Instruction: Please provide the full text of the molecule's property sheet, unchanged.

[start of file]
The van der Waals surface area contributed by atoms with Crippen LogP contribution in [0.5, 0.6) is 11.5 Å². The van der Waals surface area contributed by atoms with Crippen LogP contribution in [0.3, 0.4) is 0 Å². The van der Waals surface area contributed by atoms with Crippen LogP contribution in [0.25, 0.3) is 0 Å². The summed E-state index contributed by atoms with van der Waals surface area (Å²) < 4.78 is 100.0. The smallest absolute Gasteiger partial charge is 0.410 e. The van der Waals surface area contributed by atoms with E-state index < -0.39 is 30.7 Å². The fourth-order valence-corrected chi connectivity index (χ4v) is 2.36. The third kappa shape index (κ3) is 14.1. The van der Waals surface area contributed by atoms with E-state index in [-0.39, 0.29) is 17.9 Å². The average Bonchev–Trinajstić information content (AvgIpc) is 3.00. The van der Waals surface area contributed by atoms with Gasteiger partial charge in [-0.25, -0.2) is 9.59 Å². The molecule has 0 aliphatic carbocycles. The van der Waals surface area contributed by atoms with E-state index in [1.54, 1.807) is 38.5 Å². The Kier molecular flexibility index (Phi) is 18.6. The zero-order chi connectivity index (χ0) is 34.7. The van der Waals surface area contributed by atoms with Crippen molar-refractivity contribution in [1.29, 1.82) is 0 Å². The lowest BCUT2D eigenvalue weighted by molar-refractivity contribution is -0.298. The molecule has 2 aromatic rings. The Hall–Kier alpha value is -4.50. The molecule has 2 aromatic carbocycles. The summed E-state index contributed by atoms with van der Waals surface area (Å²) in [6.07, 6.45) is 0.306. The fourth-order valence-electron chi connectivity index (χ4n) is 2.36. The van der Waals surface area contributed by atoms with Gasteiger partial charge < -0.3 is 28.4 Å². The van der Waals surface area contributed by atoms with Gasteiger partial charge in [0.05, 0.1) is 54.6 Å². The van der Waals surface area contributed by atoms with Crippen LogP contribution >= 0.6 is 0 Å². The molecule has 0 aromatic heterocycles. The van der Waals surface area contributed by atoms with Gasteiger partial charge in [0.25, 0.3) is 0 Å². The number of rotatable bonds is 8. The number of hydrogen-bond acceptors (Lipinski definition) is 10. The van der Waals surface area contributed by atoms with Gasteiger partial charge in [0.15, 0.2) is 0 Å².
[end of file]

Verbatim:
The van der Waals surface area contributed by atoms with Crippen LogP contribution in [0.5, 0.6) is 11.5 Å². The van der Waals surface area contributed by atoms with Crippen LogP contribution in [0.3, 0.4) is 0 Å². The van der Waals surface area contributed by atoms with Crippen LogP contribution in [0.25, 0.3) is 0 Å². The summed E-state index contributed by atoms with van der Waals surface area (Å²) < 4.78 is 100.0. The smallest absolute Gasteiger partial charge is 0.410 e. The van der Waals surface area contributed by atoms with E-state index < -0.39 is 30.7 Å². The fourth-order valence-corrected chi connectivity index (χ4v) is 2.36. The third kappa shape index (κ3) is 14.1. The van der Waals surface area contributed by atoms with E-state index in [-0.39, 0.29) is 17.9 Å². The average Bonchev–Trinajstić information content (AvgIpc) is 3.00. The van der Waals surface area contributed by atoms with Gasteiger partial charge in [-0.25, -0.2) is 9.59 Å². The molecule has 0 aliphatic carbocycles. The van der Waals surface area contributed by atoms with E-state index in [1.54, 1.807) is 38.5 Å². The Kier molecular flexibility index (Phi) is 18.6. The zero-order chi connectivity index (χ0) is 34.7. The van der Waals surface area contributed by atoms with Crippen molar-refractivity contribution in [1.29, 1.82) is 0 Å². The lowest BCUT2D eigenvalue weighted by molar-refractivity contribution is -0.298. The molecule has 2 aromatic rings. The Hall–Kier alpha value is -4.50. The molecule has 2 aromatic carbocycles. The summed E-state index contributed by atoms with van der Waals surface area (Å²) in [6.07, 6.45) is 0.306. The fourth-order valence-electron chi connectivity index (χ4n) is 2.36. The van der Waals surface area contributed by atoms with Gasteiger partial charge < -0.3 is 28.4 Å². The van der Waals surface area contributed by atoms with Gasteiger partial charge in [0.05, 0.1) is 54.6 Å². The van der Waals surface area contributed by atoms with Crippen LogP contribution >= 0.6 is 0 Å². The molecule has 0 aromatic heterocycles. The van der Waals surface area contributed by atoms with Gasteiger partial charge in [0.25, 0.3) is 0 Å². The number of rotatable bonds is 8. The number of hydrogen-bond acceptors (Lipinski definition) is 10. The van der Waals surface area contributed by atoms with Gasteiger partial charge in [0.15, 0.2) is 0 Å².